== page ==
Because kindness is in short supply, and rudeness abounds, dating has become a hellscape. People ghost with impunity; they don’t care; there’s no accountability; everyone hides behind a screen; and because there’s millions of choices online, people have no incentive to commit. There’s always the bigger, better, deal.

 I could blame the toxicity of dating apps, but really, it’s the toxicity of the people who use them. P.S. For the record, dating apps aren’t off the hook here, I’ve got big problems with them, which I’ll save for another article.

The stories you hear are mind blowing. The dates are horrifying. The behavior is appalling. No wonder we can’t find love. We’ve lost our moral compass.

My job as a dating coach is to help singles find love, and to do that, I stress the importance of humanity, compassion, and the greater good. I always remind my clients that character matters, that decency is hot, and having principles is sexy. If you ask me, all singles should take a Hippocratic Oath of Dating to “First, Do No Harm,” then get laid. Joking, not joking.

Another part of my job is to give people hope, and to prove that love is out there, that it’s possible, that good people exist, and it’s worth the time and effort to meet them.

But do you know how hard it is to keep having faith and keep taking the high road when the system and society are rigged to crush your soul? Do you know how hard it is to keep one’s sanity and dignity in a dating world that’s lost its moral moorings?

If singles are chronically disillusioned and disrespected, there’s a good chance they’ll opt out and swipe left on dating altogether, which would be a boner killer–especially for me. I don’t want anyone giving up on love, it hurts my heart too much.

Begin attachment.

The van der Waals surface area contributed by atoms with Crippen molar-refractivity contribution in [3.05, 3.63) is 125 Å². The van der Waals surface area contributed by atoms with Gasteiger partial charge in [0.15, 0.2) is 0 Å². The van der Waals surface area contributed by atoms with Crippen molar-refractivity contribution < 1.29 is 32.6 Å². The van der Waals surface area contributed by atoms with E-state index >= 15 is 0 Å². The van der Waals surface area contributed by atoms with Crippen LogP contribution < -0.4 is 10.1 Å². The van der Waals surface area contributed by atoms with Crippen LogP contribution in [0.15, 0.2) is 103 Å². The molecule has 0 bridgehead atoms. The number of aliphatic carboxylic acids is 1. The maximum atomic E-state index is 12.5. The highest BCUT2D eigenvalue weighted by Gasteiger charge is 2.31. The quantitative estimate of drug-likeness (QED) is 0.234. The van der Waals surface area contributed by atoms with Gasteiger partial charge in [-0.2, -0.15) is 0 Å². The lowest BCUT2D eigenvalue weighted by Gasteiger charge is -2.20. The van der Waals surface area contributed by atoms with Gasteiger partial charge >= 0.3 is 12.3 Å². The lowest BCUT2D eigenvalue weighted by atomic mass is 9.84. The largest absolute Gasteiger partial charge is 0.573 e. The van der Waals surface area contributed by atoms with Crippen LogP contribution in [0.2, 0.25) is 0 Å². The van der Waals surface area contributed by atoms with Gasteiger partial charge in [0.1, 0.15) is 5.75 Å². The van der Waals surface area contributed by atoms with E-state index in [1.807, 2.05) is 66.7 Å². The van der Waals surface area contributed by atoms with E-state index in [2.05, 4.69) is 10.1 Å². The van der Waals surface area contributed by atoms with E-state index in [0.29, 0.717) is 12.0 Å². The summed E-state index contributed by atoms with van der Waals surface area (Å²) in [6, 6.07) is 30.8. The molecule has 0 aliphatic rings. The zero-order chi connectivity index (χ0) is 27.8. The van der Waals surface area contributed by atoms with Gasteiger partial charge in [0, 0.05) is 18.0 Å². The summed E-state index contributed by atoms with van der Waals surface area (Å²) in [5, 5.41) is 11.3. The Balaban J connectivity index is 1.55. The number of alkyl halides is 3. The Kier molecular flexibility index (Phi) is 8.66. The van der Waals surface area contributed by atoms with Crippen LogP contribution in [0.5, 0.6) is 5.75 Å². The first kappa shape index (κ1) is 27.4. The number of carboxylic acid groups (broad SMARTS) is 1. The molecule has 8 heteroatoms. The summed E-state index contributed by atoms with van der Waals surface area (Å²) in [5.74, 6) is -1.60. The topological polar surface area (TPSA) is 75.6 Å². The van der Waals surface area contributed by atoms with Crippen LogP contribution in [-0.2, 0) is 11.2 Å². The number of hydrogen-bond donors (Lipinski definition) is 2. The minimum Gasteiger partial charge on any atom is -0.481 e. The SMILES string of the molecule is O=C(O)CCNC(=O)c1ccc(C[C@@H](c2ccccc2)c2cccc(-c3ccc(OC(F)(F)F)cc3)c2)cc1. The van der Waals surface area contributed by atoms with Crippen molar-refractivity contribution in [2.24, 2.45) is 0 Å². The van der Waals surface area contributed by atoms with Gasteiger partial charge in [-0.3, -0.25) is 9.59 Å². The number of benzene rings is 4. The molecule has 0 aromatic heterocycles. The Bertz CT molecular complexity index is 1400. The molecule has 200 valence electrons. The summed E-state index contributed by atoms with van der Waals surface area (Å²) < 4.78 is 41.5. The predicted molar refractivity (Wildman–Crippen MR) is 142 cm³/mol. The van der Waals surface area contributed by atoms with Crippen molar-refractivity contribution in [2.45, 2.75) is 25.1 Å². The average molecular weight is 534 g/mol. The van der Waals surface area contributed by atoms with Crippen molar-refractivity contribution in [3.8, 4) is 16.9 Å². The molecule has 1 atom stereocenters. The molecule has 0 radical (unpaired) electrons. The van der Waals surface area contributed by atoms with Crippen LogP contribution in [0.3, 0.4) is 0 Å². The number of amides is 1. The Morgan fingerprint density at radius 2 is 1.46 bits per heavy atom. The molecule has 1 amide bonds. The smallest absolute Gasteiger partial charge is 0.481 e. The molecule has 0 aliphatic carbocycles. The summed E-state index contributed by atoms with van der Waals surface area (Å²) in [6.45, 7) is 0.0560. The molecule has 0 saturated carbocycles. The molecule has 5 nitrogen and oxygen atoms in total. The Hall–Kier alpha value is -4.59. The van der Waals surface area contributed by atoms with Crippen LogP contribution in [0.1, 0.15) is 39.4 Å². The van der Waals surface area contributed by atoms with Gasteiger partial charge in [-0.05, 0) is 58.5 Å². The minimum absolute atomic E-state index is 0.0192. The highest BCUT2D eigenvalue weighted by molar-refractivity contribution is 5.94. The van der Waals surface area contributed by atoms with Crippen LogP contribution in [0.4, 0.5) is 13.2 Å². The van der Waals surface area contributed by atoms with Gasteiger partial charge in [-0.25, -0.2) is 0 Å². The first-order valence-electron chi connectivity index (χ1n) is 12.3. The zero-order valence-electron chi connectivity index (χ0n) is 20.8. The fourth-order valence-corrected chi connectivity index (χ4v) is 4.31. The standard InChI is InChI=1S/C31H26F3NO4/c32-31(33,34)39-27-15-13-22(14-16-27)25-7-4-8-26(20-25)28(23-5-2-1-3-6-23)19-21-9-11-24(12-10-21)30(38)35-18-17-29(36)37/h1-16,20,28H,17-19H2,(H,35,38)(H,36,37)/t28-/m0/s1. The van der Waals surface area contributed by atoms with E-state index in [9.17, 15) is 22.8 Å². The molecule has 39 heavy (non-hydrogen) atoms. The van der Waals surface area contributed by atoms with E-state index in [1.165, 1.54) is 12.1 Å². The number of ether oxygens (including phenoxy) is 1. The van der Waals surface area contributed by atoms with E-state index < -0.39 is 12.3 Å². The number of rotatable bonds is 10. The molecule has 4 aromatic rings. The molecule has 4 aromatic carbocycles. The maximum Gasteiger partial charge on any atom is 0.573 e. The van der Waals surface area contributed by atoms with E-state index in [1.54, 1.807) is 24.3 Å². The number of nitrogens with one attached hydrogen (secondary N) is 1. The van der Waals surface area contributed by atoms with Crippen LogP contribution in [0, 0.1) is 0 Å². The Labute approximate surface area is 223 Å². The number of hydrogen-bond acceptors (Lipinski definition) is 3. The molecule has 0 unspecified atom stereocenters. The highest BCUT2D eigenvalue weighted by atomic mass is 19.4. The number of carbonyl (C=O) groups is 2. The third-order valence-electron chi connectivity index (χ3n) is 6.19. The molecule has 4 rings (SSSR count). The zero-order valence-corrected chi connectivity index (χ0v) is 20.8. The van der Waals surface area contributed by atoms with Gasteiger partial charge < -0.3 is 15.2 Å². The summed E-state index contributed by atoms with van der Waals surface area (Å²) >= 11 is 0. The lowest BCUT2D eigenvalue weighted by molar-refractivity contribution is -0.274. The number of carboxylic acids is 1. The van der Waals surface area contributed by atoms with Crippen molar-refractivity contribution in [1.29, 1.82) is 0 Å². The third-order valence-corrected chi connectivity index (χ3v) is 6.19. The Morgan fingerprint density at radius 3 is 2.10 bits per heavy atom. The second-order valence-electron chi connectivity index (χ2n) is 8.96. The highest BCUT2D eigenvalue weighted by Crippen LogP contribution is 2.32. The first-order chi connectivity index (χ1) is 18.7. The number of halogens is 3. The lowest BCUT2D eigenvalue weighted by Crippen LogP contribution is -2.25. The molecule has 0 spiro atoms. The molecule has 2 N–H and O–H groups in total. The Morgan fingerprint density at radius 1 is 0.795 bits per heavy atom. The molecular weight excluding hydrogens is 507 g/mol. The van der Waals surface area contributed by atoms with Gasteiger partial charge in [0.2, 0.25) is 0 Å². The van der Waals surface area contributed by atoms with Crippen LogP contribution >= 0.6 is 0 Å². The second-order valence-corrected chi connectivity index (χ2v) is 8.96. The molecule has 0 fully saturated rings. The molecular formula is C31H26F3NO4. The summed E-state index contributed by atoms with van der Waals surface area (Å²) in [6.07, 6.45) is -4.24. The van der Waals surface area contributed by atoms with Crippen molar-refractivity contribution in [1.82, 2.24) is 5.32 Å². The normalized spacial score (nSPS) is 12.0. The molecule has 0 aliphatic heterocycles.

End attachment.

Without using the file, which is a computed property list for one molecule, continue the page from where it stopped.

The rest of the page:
Dov Seidman, author of “How: Why HOW We Do Anything Means Everything,” founder of the How Institute for Society and LRN (and a high school classmate of mine) is quoted in Friedman’s article and has this to say about shame (or what we used to know as shame):

“The reason people felt ashamed is that they felt fidelity to certain norms–so their cheeks would turn red when they knew they had fallen short. But in this kind of normless world we have entered, where societal, institutional and leadership norms are being eroded, no one has to feel shame anymore because no norm has been violated.”

We look to our leaders for guidance and virtue; it comes from the top down. But if our leaders don’t behave with any moral authority, we’re not only in deep shit as a society, we’re in deeper shit if we ever want to find love. When there’s no Golden Rule, or “Do unto others as you would do unto you,” good luck getting a date.

Since we can’t ever count on Trump to take the moral high ground, it’s on us to be better people and call out bad behavior. We need to stand up, speak up, find our moral compasses, and while we’re at it, we need to save the mangroves too.

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If you’re looking for more actionable dating advice (with some juicy dating stories and true confessions thrown in), check out my self-help memoir, “Done Being Single: A Late Bloomer’s Guide to Love,” available at Barnes & Noble and Amazon.